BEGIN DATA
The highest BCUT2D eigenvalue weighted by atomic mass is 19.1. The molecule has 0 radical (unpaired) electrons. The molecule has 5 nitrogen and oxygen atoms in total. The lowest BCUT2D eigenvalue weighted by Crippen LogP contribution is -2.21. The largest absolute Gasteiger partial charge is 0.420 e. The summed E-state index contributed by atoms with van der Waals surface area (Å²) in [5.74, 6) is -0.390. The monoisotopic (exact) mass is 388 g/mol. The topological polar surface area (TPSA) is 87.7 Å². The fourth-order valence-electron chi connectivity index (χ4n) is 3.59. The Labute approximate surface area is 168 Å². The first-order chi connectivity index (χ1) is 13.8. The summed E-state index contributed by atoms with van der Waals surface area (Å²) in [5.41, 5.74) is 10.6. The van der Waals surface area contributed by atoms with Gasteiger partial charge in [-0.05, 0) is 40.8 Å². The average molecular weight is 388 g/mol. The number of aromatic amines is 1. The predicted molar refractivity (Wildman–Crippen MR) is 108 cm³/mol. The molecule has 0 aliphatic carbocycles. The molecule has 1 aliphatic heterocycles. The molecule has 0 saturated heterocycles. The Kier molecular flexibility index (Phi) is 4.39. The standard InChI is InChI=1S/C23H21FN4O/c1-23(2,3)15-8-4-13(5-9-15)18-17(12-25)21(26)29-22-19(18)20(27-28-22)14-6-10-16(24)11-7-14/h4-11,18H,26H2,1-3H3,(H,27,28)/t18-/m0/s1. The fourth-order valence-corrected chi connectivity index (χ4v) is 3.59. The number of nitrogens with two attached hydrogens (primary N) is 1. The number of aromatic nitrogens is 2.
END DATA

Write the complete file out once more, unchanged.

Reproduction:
The highest BCUT2D eigenvalue weighted by atomic mass is 19.1. The molecule has 0 radical (unpaired) electrons. The molecule has 5 nitrogen and oxygen atoms in total. The lowest BCUT2D eigenvalue weighted by Crippen LogP contribution is -2.21. The largest absolute Gasteiger partial charge is 0.420 e. The summed E-state index contributed by atoms with van der Waals surface area (Å²) in [5.74, 6) is -0.390. The monoisotopic (exact) mass is 388 g/mol. The topological polar surface area (TPSA) is 87.7 Å². The fourth-order valence-electron chi connectivity index (χ4n) is 3.59. The Labute approximate surface area is 168 Å². The first-order chi connectivity index (χ1) is 13.8. The summed E-state index contributed by atoms with van der Waals surface area (Å²) in [5.41, 5.74) is 10.6. The van der Waals surface area contributed by atoms with Gasteiger partial charge in [-0.05, 0) is 40.8 Å². The average molecular weight is 388 g/mol. The number of aromatic amines is 1. The predicted molar refractivity (Wildman–Crippen MR) is 108 cm³/mol. The molecule has 0 aliphatic carbocycles. The molecule has 1 aliphatic heterocycles. The molecule has 0 saturated heterocycles. The Kier molecular flexibility index (Phi) is 4.39. The standard InChI is InChI=1S/C23H21FN4O/c1-23(2,3)15-8-4-13(5-9-15)18-17(12-25)21(26)29-22-19(18)20(27-28-22)14-6-10-16(24)11-7-14/h4-11,18H,26H2,1-3H3,(H,27,28)/t18-/m0/s1. The fourth-order valence-corrected chi connectivity index (χ4v) is 3.59. The number of nitrogens with two attached hydrogens (primary N) is 1. The number of aromatic nitrogens is 2.